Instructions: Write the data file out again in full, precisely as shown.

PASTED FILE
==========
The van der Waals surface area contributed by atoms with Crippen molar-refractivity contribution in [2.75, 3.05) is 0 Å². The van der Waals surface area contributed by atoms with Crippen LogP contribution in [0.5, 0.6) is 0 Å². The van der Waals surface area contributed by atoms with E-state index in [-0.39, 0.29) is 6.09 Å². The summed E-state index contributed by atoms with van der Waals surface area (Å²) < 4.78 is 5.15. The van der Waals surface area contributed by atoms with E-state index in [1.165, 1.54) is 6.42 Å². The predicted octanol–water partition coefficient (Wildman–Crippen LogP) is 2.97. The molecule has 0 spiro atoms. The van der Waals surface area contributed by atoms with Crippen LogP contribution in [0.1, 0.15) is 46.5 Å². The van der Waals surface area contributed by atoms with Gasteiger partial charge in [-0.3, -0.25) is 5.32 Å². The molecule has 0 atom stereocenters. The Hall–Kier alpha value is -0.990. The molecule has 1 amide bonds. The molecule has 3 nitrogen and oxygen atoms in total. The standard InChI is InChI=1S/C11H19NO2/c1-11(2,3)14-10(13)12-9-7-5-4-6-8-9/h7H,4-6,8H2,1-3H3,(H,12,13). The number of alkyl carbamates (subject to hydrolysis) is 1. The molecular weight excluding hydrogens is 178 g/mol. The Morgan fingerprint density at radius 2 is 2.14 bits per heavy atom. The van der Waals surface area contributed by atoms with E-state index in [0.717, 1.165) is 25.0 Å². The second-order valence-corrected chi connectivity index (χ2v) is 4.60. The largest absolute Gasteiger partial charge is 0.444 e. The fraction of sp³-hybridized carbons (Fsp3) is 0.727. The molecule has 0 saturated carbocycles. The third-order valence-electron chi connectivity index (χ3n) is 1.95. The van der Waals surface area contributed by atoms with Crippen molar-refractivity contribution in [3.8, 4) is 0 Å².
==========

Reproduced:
The van der Waals surface area contributed by atoms with Crippen molar-refractivity contribution in [2.75, 3.05) is 0 Å². The van der Waals surface area contributed by atoms with Crippen LogP contribution in [0.5, 0.6) is 0 Å². The van der Waals surface area contributed by atoms with E-state index in [-0.39, 0.29) is 6.09 Å². The summed E-state index contributed by atoms with van der Waals surface area (Å²) < 4.78 is 5.15. The van der Waals surface area contributed by atoms with E-state index in [1.165, 1.54) is 6.42 Å². The predicted octanol–water partition coefficient (Wildman–Crippen LogP) is 2.97. The molecule has 0 spiro atoms. The van der Waals surface area contributed by atoms with Crippen LogP contribution in [0.1, 0.15) is 46.5 Å². The van der Waals surface area contributed by atoms with Gasteiger partial charge in [-0.3, -0.25) is 5.32 Å². The molecule has 0 atom stereocenters. The Hall–Kier alpha value is -0.990. The molecule has 1 amide bonds. The molecule has 3 nitrogen and oxygen atoms in total. The standard InChI is InChI=1S/C11H19NO2/c1-11(2,3)14-10(13)12-9-7-5-4-6-8-9/h7H,4-6,8H2,1-3H3,(H,12,13). The number of alkyl carbamates (subject to hydrolysis) is 1. The molecular weight excluding hydrogens is 178 g/mol. The Morgan fingerprint density at radius 2 is 2.14 bits per heavy atom. The van der Waals surface area contributed by atoms with E-state index in [0.717, 1.165) is 25.0 Å². The second-order valence-corrected chi connectivity index (χ2v) is 4.60. The largest absolute Gasteiger partial charge is 0.444 e. The fraction of sp³-hybridized carbons (Fsp3) is 0.727. The molecule has 0 saturated carbocycles. The third-order valence-electron chi connectivity index (χ3n) is 1.95. The van der Waals surface area contributed by atoms with Crippen molar-refractivity contribution in [3.8, 4) is 0 Å².